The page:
Involvement of Cerebellum in Leigh Syndrome: Case report and review of literature
Publication date: Available online 19 May 2017 Source:Pediatric Neurology Author(s): Nitish Chourasia, Rahmat Adejumo, Rajan Patel, Mary Kay Koenig A 6 year old male with Leigh syndrome developed recurrent cerebellar involvement. The patient was diagnosed with Leigh syndrome at 2 years of age with bilateral basal ganglia lesions on brain magnetic resonance imaging (MRI). Genetic testing confirmed a diagnosis of Leigh syndrome secondary to a homoplasmic mitochondrial DNA mutation (m.9176T>C). The patient experienced regressive episodes (ages 5, and 6 years). All the regressive episodes had a similar presentation with worsening of baseline ataxia and dysarthria. The first episode mimicked infectious cerebellitis, with elevated cerebral spinal fluid (CSF) protein and white blood cell count. No organisms were isolated from the CSF/blood during any of the regressive episodes. Brain MRI consistently showed cerebellar lesions, however cerebellar spectroscopy during the second episode found: an elevated lactate peak, a decrease of the N-acetylaspartate peak, and elevation of the choline peak; consistent with an acute exacerbation of Leigh syndrome. We therefore hypothesize that, although rare, Leigh syndrome can present primarily with involvement of the cerebellum and should be considered in the differential diagnosis for acute cerebellitis.
Dexamethasone, IVIg, and Rituximab Combination Immunotherapy for Pediatric Opsoclonus-Myoclonus Syndrome
Publication date: Available online 19 May 2017 Source:Pediatric Neurology Author(s): Michael R. Pranzatelli, Elizabeth D. Tate BackgroundAlthough pulse-dose dexamethasone is increasingly favored for treating pediatric opsoclonus-myoclonus syndrome (OMS), and multimodal immunotherapy is associated with improved clinical response, there have been no neuroimmunological studies of dexamethasone-based multimodal disease-modifying therapy.MethodsIn this observational retrospective study, 19 children with OMS (with or without associated neuroblastoma) underwent multi-biomarker evaluation for neuroinflammation. Nine of varying OMS severity, duration, and treatment status were treated empirically with pulse dexamethasone, IVIg, and rituximab combination immunotherapy (DEXIR-CI). Another 10 children on dexamethasone alone or with IVIg at initial evaluation only provided a comparison group. Motor severity (Total Score) was scored blinded from videotapes using the validated OMS Evaluation Scale.ResultsDEXIR-CI was associated with a 69% reduction in group Total Score (P = 0.004), and was well-tolerated clinically. Patients given the dexamethasone combination exhibited significantly lowered B cell frequencies in CSF (-94%) and blood (-76%), normalizing the CSF B cell percentage. The number of patients with positive inflammatory markers dropped 87% (P = 0.002), as did the number of markers. CSF OCB were positive in 4/9 pre- but 0/6 post-treatment. In the comparison group, partial response to dexamethasone alone or with IVIg was associated with multiple positive markers for neuroinflammation despite an average of 7 months of treatment.ConclusionsMulti-mechanistic dexamethasone-based combination immunotherapy increases the therapeutic armamentarium for OMS, providing a viable option for less severe cases. Partial response to dexamethasone with or without IVIg is indicative of ongoing neuroinflammation and should be treated promptly and accordingly.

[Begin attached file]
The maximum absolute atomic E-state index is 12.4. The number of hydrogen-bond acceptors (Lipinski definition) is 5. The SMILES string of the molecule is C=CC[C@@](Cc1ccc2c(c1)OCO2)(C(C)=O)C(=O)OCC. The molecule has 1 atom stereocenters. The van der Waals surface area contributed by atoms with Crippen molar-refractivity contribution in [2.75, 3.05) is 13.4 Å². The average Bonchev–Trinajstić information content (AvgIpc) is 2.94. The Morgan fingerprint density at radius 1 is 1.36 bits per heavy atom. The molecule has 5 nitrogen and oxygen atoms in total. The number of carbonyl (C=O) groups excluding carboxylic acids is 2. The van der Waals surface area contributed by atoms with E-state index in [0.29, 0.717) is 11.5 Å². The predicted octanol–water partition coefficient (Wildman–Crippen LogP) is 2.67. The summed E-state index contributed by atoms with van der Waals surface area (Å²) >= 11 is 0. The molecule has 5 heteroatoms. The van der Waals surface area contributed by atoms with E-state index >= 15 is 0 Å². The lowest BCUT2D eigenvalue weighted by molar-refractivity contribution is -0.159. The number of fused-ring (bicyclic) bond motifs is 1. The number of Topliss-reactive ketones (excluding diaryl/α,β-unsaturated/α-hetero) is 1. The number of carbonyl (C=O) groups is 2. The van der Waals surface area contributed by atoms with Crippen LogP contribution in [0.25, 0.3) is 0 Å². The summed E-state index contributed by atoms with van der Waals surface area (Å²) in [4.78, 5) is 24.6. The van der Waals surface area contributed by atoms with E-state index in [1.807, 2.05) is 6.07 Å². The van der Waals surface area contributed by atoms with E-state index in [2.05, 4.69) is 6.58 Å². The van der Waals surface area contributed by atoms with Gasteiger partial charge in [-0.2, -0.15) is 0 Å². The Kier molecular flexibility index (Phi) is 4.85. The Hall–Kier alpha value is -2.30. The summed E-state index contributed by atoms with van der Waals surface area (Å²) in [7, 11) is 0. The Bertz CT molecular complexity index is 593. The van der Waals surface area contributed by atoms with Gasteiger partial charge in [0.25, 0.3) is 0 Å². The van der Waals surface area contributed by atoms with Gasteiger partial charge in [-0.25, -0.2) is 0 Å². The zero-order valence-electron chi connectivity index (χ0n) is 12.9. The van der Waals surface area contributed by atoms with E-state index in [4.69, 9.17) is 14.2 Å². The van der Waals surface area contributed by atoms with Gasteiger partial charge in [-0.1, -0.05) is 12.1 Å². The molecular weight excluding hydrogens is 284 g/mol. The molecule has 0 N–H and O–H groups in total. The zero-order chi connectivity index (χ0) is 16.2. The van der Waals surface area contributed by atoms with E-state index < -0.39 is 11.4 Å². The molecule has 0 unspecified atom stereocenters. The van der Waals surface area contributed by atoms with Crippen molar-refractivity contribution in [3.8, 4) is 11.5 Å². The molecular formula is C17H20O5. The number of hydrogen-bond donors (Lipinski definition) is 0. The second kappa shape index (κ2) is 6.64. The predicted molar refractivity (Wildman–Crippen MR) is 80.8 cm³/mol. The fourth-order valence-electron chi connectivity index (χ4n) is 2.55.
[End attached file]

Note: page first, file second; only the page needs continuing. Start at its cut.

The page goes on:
Publication date: May 2017 Source:Pediatric Neurology, Volume 70 Author(s): Kenneth A. Myers, Ingrid E. Scheffer BackgroundDravet syndrome is a developmental and epileptic encephalopathy that occurs as a result of SCN1A mutations in more than 80% of affected individuals. The core clinical features of Dravet syndrome include febrile and afebrile seizures beginning before 12 months; multiple seizure types, usually medically refractory, including hemiclonic, generalized tonic-clonic, focal impaired awareness, myoclonic, and absence seizures; status epilepticus; and normal early development with plateau or regression by age two years. Myoclonic absence seizures have not previously been described.Patient descriptionThis 20-year-old man had infantile-onset epilepsy with the classical clinical features of Dravet syndrome and a de novo A1326P SCN1A mutation. By five years of age, photosensitive myoclonic absence seizures had become his dominant seizure type, occurring up to 20 times per day.ResultsThe seizures were refractory to multiple antiepileptic medications and a vagus nerve stimulator.ConclusionsAlthough photosensitivity is well recognized in Dravet syndrome, myoclonic absence seizures have not been previously reported. This rare seizure type may be underreported in Dravet syndrome, as the myoclonic features may be subtle and can be missed if thorough history taking and video recordings are not available.